Police in Belarus’s capital Minsk have fired rubber bullets for a second night to quash protests following Sunday’s disputed presidential elections.
Officials say one demonstrator died when an explosive device went off in his hands – the first confirmed casualty since the clashes began.
Autocratic President Alexander Lukashenko won 80% of the vote.
His main rival Svetlana Tikhanovskaya refused to accept the results, saying she was the real winner.
A lack of scrutiny – no observers were present – has led to allegations of widespread vote-rigging in the poll.
The election was held amid growing frustration at Mr Lukashenko’s leadership, with opposition rallies attracting large crowds. The preceding days saw a crackdown on activists and journalists.
Mr Lukashenko, in power since 1994, has described opposition supporters as “sheep” controlled from abroad, and vowed not to allow the country to be torn apart.
Mr Lukashenko won 80.23% of the vote, according to election officials, with Ms Tikhanovskaya receiving 9.9%.
Ms Tikhanovskaya entered the election in place of her jailed husband and went on to lead large opposition rallies.
What’s the latest from Minsk?
Riot police fired rubber bullets, tear gas and stun grenades to disperse thousands of demonstrators rallying in the capital.
Polish-based broadcaster Belsat TV aired footage of the police charging into the crowds.
Reports say some of the demonstrators fought back, throwing Molotov cocktails. Protesters also tried to build barricades.
A number of people were arrested. One journalist was injured, her colleagues and eyewitnesses said.
Later on Monday, the interior ministry said a protester died when he “tried to throw an unidentified explosive device at members of law enforcement”.
“It exploded in his hand,” the ministry said in a statement.
Several metro stations in the city had been closed and the internet was mostly unavailable for a second day.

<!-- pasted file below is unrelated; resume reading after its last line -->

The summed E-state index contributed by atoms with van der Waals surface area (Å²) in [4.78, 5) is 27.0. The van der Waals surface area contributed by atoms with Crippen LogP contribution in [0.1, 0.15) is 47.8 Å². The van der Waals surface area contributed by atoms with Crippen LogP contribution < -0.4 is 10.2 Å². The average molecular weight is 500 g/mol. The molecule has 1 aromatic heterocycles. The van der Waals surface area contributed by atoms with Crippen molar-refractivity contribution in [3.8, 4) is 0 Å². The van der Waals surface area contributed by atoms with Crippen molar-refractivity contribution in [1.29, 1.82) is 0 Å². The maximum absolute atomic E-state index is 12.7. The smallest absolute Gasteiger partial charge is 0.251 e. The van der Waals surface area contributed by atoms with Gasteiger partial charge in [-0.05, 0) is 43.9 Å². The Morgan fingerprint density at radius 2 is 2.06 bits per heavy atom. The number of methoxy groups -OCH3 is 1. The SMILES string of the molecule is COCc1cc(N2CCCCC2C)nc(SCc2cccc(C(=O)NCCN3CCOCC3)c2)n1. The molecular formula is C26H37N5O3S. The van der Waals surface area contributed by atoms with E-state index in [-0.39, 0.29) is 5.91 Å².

Protests were also being held in other Belarusian cities.
What did Ms Tikhanovskaya say?
The opposition candidate said that the election results published on Monday morning “completely contradict common sense” and the authorities should think about how to peacefully hand over power.
“We have seen that the authorities are trying to hold on to their positions by force,” she said.
“No matter how much we asked authorities not to turn on their own people, we were not listened to.”
Her campaign said it would challenge “numerous falsifications” in the vote.
“The election results announced by the Central Electoral Commission do not correspond to reality and completely contradict common sense,” her spokeswoman Anna Krasulina said.
But Mr Lukashenko poured scorn on Ms Tikhanovskaya’s comments.
The president said: “So Lukashenko, who is at the top of the power structure and the head of state, after getting 80% of the vote, must voluntarily hand over power to them? The orders are coming from over there [abroad].”
“Our response will be robust,” he added. “We will not allow the country to be torn apart.”
What has the international reaction been?
Russian President Vladimir Putin congratulated his Belarusian counterpart on his victory, despite friction over accusations of a Russian plot, which Mr Lukashenko has tried to link to the opposition.
The leaders of China, Kazakhstan, Uzbekistan, Moldova and Azerbaijan have sent messages of support.
But the German government said it had “strong doubts” about the election and that minimum standards were not met.
The US said it was “deeply concerned” by the election and urged the government to “respect the right to peacefully assemble and to refrain from the use of force”.
European Commission President Ursula von der Leyen called for the election results to be published.
“Harassment and violent repression of peaceful protesters has no place in Europe,” she said.
What’s the context?
President Lukashenko, 65, was first elected in 1994.
In the last vote in 2015, he was declared winner with 83.5% of the vote. There were no serious challengers and election observers reported problems in the counting and tabulation of votes.
The campaign saw the rise of Ms Tikhanovskaya, 37, a former teacher who became a stay-at-home mother until she was thrust into the political spotlight.
After her husband was arrested and blocked from registering for the vote, she stepped in to take his place.
President Lukashenko has dismissed Ms Tikhanovskaya as a “poor little girl”, manipulated by foreign “puppet masters”.
As people voted on Sunday, internet service was “significantly disrupted”, according to online monitor NetBlocks. Opposition supporters say this makes it harder for evidence of election fraud to be collected and shared.
There were already concerns over a lack of scrutiny because observers were not invited to monitor the election and more than 40% of votes were cast ahead of the election.
Tens of thousands defied an escalating crackdown on the opposition last month to attend a protest in Minsk, the largest such demonstration in a decade.
Anger towards Mr Lukashenko’s government has been in part fuelled by its response to coronavirus.
The president has downplayed the outbreak, advising citizens to drink vodka and use saunas to fight the disease.
Belarus, which has a population of 9.5 million, has reported nearly 70,000 cases and almost 600 deaths.